Gulf of Guinea

The Gulf of Guinea ( formerly the Gulf of Guinea) refers to the part of the Atlantic Ocean bounded by the coasts of West Africa to the north and east.

Geography

In the north and east borders the Gulf of Guinea to the coast land of the regions of Upper and Lower Guinea and to the south by the Angola Basin. According to the definition of the International Hydrographic Organization, he is limited by the Cape Palmas in Liberia and the Cape Lopez in Gabon.

In the Gulf of Guinea are the islands of São Tomé and Príncipe, which form an independent state, and Bioko and Annobón belonging to Equatorial Guinea. They were created by a volcanic hot spot that produced also the Mount Cameroon on the African mainland.

In the Gulf of Guinea to the Equator crosses the Prime Meridian.

History

After a contentious Greek report of antiquity is believed today that even the Punic Phoenician sailors to the 470 BC reached the Gulf in an expedition under Hanno.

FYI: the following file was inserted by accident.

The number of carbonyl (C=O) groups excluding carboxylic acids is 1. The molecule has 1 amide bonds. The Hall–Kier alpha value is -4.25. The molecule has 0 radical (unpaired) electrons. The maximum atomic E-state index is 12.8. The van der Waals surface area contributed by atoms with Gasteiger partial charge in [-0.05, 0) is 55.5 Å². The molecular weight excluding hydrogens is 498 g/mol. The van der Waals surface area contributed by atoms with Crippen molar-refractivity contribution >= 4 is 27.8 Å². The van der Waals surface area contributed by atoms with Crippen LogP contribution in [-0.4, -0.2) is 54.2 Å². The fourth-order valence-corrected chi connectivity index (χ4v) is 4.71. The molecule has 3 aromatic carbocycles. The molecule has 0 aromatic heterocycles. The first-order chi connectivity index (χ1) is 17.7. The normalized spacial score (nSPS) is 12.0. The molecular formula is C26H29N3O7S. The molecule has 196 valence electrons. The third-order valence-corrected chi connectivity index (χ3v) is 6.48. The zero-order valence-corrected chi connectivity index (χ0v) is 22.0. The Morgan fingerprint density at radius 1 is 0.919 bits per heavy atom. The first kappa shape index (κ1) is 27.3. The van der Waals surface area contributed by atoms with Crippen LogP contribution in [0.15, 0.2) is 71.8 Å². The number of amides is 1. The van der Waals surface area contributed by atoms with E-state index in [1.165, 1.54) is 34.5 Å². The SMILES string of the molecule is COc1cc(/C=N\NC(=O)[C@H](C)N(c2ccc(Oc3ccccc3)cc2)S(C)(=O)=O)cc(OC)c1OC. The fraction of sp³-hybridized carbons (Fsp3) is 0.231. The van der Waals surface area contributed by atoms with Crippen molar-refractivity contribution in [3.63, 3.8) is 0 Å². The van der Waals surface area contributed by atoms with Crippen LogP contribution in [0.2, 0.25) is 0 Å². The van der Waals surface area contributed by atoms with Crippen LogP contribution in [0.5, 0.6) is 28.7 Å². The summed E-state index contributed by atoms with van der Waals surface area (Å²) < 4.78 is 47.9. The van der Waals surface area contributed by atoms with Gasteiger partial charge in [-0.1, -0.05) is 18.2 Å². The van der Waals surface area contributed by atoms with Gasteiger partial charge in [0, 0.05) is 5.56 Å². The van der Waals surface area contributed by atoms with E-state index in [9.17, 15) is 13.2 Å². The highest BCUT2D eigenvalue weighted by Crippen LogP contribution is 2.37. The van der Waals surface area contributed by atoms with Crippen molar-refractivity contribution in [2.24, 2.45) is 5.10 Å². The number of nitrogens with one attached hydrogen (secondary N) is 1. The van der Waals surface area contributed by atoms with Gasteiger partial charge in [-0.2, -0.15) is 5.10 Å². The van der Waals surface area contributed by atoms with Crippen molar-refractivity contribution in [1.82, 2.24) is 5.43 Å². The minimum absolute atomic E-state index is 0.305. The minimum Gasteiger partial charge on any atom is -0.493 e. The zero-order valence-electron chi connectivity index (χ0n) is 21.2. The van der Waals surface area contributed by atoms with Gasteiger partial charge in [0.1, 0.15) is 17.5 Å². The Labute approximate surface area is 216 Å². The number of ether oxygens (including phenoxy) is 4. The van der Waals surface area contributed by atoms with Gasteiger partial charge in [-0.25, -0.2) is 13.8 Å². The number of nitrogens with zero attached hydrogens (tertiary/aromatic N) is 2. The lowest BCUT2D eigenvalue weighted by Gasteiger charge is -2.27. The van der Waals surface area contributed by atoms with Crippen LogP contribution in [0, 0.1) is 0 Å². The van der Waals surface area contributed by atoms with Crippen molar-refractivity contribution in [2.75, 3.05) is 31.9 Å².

The coast of Upper Guinea has four sections, still named derived from the colonial era: Pepper Coast (now Liberia), Ivory Coast ( Côte d' Ivoire), Gold Coast (now Ghana) and the Slave Coast (now Togo, Benin and the western part of Nigeria ). Show the name, which was "goods" in which part of the coast traded and shipped preferred.

Between 1884 and 1919 excluded the " protected areas " German West Africa on the Gulf of Guinea. Other neighboring colonial territories were among France, Britain, Portugal and Spain.

As Bight of Biafra the adjoining Cameroon and the Niger Delta in Nigeria innermost part of the Gulf was called until 1973, after the Biafran war possessed the Nigerian rulers a renamed " Bay of Bonny ". Another part is the Bight of Benin.